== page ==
12. Hi

    I'm just pricing up some coins for sale, but the latest copy of CCGB I have is 2007. In the bronze farthing listings I see ...:

    1884 F £1 VF £2 EF £4 UNC £15 BU £30

    1885 F £1 VF £2 EF £4 UNC £15 BU £30

    but ..

    1886 F £1 VF £10 EF £30 UNC £75 BU £90

    I feel this must be a typo, as 1886 farthings are equally common as 1885 in high grade, and possibly even commoner than 1884. Would someone be kind enough to check CCGB 2009 for me please, and check these prices?


  13. Yes fairly interesting I got my wires crossed earlier. The 1942 one is the thin 6d.

    The thinner one you can see on the scan is the 1942 one. Are all 1942 6ds the same though maybe I have found something of interest for all the 1942 coins or should they all be the same thickness as 1941 and others???

    Is it just a case of wear on the rim???

    Thoughts please. I would have thought it would take considerably more wear on the design to get down that far????

    Russ777

    Yes, you are right. It is just a case of wear on the rim. If you think about it, looking at the rim from the side is deceptive - when you look at a coin face on, you see how little it figures. Also, the 1942 6d is barely in Fine condition, the 1941 is VF which is a big difference.

    And when the rim wears, it loses a bit of metal, but also flattens it into the teeth, which makes it look wider from the front - you see that? So there will be very little difference in weight. It only really shows up if you look at it from the side, as you did.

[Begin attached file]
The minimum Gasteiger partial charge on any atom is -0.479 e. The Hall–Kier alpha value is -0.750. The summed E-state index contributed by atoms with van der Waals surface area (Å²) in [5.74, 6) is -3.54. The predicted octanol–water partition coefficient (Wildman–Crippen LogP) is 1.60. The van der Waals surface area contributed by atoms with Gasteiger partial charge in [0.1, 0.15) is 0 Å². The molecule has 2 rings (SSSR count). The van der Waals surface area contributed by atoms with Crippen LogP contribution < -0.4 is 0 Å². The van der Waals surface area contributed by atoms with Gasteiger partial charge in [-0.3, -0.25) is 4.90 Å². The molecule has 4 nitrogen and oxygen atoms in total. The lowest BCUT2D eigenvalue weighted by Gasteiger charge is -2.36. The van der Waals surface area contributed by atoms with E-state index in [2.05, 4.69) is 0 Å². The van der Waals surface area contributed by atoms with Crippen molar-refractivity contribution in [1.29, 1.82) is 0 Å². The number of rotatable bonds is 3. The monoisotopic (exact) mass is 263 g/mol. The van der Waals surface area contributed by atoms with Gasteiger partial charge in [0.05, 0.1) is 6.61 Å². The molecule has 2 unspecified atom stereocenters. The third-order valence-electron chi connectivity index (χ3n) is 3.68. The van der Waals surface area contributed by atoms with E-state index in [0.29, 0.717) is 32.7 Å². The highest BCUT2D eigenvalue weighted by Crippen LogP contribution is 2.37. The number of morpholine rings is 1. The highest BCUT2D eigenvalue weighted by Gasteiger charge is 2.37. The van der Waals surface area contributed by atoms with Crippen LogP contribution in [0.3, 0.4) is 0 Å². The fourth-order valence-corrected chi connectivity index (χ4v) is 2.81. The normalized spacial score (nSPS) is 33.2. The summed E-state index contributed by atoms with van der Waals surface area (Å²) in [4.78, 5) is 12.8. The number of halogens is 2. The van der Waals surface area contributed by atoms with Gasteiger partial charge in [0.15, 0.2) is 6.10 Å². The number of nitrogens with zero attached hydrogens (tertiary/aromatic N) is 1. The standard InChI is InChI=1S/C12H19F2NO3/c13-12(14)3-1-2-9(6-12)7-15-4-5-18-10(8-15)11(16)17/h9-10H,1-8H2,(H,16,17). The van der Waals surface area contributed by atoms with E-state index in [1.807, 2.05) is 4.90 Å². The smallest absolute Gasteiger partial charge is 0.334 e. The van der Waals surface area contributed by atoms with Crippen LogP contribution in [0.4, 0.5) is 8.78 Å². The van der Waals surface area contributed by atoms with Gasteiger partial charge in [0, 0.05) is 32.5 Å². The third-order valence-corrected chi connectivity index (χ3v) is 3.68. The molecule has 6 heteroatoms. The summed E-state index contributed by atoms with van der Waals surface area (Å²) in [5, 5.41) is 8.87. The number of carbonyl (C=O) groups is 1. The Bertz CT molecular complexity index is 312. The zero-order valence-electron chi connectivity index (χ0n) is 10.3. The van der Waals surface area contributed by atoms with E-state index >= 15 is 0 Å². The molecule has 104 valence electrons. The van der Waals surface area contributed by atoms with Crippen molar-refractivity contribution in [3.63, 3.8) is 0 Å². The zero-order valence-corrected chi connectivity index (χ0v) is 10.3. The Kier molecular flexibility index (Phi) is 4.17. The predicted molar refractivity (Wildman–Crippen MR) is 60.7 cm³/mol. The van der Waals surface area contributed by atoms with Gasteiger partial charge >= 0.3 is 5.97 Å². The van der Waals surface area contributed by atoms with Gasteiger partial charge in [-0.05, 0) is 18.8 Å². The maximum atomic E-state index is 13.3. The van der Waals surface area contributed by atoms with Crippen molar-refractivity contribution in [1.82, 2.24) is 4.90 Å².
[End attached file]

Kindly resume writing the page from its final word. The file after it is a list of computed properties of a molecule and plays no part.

14. Yes fairly interesting I got my wires crossed earlier. The 1942 one is the thin 6d.

    The thinner one you can see on the scan is the 1942 one. Are all 1942 6ds the same though maybe I have found something of interest for all the 1942 coins or should they all be the same thickness as 1941 and others???

    Is it just a case of wear on the rim???

    Thoughts please. I would have thought it would take considerably more wear on the design to get down that far????

    Russ777

    Yes, you are right. It is just a case of wear on the rim. If you think about it, looking at the rim from the side is deceptive - when you look at a coin face on, you see how little it figures. The 1942 6d is barely in Fine condition, the 1941 is VF which is a big difference.

    And when the rim wears, it loses a bit of metal, but also flattens it into the teeth, which makes it look wider from the front - you see that? So there will be very little difference in weight. It only really shows up if you look at it from the side, as you did.


  15. Derek

    Colin Cooke have a nice Unc 1918kn at the moment, also three (!) 'Bu' 1912h. The website has been re-vamped and the pictures are much better.

    Glad to hear that you are an 'ordinary' collector with Vf's and Gvf's - like me!!!

    Btw, I bought your book - excellent.

    David

    Magnificent, and at £725, a mere snip here is the page it's on Needless to say, I can't afford it !!

    And he has (HAD) a 1933 penny !!!! Well, the Lavrillier pattern, but hey, it's still a 1933... wonder how much it sold for?

    That 1918KN is beautifully struck, but the colour looks faded (it's the picture I think). He also has some rather nice 1912H but the prices for those are somewhat overrated for a coin with a mintage of 16,000,000. But I suppose the demand for them is high just so that people can say "I've got a BU H penny!"

    I always found that GVF KNs were the hardest to come by. They were the highest grade I could afford but do you think I could ever find one??


  16. Am I correct than sixpences prior to 1946 are silver?

    I have a 1941 and 1942 pence they are both the same weight 2.8g

    The odd thing is that the 1941 is noticeably thinner and different tone to it.